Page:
M.N. Prather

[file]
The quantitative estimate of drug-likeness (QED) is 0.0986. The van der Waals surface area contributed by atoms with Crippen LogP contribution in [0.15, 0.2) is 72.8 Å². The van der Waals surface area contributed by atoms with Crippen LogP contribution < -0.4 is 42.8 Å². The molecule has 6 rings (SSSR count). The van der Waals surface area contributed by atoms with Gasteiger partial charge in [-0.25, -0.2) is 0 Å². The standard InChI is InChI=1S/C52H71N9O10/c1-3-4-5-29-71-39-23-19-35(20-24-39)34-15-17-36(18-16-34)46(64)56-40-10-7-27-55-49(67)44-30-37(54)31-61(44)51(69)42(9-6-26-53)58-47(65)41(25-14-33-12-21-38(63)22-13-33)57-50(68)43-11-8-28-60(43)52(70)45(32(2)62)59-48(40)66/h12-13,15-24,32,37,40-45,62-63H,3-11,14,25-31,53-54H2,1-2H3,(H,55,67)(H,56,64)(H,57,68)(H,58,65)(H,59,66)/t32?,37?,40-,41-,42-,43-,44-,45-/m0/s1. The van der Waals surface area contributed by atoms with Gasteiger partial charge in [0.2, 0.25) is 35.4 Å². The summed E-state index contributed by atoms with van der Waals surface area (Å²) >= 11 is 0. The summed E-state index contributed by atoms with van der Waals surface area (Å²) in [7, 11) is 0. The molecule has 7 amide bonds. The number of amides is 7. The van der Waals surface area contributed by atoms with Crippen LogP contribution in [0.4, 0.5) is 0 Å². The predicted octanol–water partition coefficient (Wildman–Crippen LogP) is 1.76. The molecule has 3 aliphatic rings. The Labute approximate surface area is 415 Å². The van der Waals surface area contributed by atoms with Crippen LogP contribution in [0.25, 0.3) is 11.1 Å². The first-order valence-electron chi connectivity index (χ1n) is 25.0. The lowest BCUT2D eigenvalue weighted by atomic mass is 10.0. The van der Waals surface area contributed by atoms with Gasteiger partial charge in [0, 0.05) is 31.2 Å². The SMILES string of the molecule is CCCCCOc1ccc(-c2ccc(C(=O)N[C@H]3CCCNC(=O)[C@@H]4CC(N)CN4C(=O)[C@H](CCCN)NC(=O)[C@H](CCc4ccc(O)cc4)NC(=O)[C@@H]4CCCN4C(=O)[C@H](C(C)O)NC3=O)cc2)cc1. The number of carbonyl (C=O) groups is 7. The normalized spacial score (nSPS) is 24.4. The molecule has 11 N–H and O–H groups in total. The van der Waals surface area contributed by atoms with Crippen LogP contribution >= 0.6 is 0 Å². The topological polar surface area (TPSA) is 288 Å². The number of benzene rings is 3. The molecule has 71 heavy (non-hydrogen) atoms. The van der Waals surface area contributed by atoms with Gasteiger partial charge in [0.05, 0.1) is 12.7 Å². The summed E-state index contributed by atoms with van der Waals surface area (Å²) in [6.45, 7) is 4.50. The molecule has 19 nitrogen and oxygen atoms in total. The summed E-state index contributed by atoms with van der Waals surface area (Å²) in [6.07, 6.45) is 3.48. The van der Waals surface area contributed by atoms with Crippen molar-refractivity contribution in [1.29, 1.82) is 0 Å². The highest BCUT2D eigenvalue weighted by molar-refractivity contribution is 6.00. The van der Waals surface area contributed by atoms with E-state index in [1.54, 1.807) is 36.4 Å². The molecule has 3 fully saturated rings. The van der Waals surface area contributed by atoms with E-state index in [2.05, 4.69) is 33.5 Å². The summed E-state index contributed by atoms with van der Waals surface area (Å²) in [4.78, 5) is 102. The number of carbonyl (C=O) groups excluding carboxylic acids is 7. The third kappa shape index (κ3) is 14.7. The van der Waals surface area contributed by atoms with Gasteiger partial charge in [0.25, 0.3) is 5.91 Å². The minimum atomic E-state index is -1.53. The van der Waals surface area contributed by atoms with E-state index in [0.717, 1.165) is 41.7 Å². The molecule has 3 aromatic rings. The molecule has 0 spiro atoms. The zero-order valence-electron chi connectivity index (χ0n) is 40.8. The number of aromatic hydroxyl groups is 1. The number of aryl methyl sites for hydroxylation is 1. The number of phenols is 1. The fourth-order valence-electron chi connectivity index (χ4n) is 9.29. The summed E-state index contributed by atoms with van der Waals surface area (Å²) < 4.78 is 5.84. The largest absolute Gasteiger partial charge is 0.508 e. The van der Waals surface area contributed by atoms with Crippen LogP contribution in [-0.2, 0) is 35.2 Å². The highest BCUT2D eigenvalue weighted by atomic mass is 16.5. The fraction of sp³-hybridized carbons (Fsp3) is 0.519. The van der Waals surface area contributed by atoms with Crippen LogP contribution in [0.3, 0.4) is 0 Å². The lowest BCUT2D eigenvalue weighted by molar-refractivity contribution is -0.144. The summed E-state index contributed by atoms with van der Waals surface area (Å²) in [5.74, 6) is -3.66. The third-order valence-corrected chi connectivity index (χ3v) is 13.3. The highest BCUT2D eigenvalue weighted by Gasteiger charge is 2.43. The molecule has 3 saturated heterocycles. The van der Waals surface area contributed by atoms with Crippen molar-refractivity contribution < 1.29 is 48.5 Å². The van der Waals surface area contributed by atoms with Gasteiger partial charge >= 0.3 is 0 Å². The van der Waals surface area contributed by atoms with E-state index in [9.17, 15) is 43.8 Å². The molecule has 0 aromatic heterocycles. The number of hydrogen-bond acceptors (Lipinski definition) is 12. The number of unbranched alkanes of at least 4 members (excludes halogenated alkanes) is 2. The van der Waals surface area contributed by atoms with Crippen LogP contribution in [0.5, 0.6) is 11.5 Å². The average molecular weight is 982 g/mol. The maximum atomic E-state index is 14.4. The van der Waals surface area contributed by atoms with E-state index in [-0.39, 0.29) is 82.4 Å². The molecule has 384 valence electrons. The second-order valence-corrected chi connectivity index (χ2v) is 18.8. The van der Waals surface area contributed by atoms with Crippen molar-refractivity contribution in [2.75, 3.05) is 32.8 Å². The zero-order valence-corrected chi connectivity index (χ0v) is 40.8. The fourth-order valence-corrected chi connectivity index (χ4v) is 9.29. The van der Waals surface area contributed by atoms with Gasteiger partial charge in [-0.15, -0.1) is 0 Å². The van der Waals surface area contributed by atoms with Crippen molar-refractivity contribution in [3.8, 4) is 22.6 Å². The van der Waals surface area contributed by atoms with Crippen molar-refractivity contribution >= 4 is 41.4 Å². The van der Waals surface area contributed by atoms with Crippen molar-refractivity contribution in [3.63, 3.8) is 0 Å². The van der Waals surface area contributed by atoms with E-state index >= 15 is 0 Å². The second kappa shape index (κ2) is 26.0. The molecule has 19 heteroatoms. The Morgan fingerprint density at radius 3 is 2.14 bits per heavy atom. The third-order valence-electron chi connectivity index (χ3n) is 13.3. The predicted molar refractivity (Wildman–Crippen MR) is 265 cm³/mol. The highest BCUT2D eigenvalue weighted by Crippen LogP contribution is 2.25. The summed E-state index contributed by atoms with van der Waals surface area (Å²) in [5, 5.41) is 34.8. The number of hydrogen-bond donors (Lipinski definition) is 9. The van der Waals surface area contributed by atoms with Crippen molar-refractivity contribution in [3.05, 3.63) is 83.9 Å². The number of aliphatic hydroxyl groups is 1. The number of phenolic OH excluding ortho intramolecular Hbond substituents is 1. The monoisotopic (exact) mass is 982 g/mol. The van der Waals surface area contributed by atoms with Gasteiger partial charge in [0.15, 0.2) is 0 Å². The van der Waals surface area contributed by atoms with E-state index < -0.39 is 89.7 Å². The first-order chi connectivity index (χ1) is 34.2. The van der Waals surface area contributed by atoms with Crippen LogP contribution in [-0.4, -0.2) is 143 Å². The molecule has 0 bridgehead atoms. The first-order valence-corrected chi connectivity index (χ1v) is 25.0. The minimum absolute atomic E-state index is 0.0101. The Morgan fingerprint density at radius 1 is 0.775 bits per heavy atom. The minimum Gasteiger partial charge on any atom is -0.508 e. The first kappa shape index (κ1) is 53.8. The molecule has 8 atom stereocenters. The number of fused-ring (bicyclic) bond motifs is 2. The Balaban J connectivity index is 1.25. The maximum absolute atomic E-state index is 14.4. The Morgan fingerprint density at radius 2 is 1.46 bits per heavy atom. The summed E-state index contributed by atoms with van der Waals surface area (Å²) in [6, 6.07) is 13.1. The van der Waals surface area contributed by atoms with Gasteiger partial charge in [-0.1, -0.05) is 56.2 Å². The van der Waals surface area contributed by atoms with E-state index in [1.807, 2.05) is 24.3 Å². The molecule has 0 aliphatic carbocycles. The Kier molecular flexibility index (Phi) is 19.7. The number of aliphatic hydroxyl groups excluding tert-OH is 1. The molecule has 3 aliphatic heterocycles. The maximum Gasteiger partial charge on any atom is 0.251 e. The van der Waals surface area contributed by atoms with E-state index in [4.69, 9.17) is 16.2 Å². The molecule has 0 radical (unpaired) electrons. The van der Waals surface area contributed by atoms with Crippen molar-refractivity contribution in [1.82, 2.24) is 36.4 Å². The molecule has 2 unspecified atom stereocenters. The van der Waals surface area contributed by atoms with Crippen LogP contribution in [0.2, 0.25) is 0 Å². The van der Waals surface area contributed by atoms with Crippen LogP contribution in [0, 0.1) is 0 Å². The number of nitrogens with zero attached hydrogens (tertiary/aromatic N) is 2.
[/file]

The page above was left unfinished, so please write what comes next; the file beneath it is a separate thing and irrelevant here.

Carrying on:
Dale L. Netherton's The Manipulators pulls readers in from the first words of warning about nuclear warfare straight through to the last pages of a bittersweet parting. Although a work of suspense and action, the true heart of Netherton's book lies with the very real humanity and love of two Russian spies. As Ilea and Natalia are thrown together for a mission to America to aid Russia in destroying America's nuclear ability, their paths cross until they find themselves falling for one another. How though can two individuals who live a life based on lies ever grow to trust one another? Netherton is a master manipulator himself making readers fall for the two main chacters and relate to their situation. The Russian spies are mostly just like anyone else, good people who find themselves in unimaginable circumstances. Further complicating their love is the very task of their mission. Nuclear warfare would undoubtedly have serious implications for the world at large. However, for Natalia, who has grown to love America and what it offers, their mission's ultimate task of destroying America is too much. The action and plot of The Manipulators could easily be adapted to the bigscreen. We live in a world very similar to the one in The Manipulators where every day there are new threats against America. Sometimes, however, as Netherton points out, our biggest threat may be our own idealism that can make us prey to others.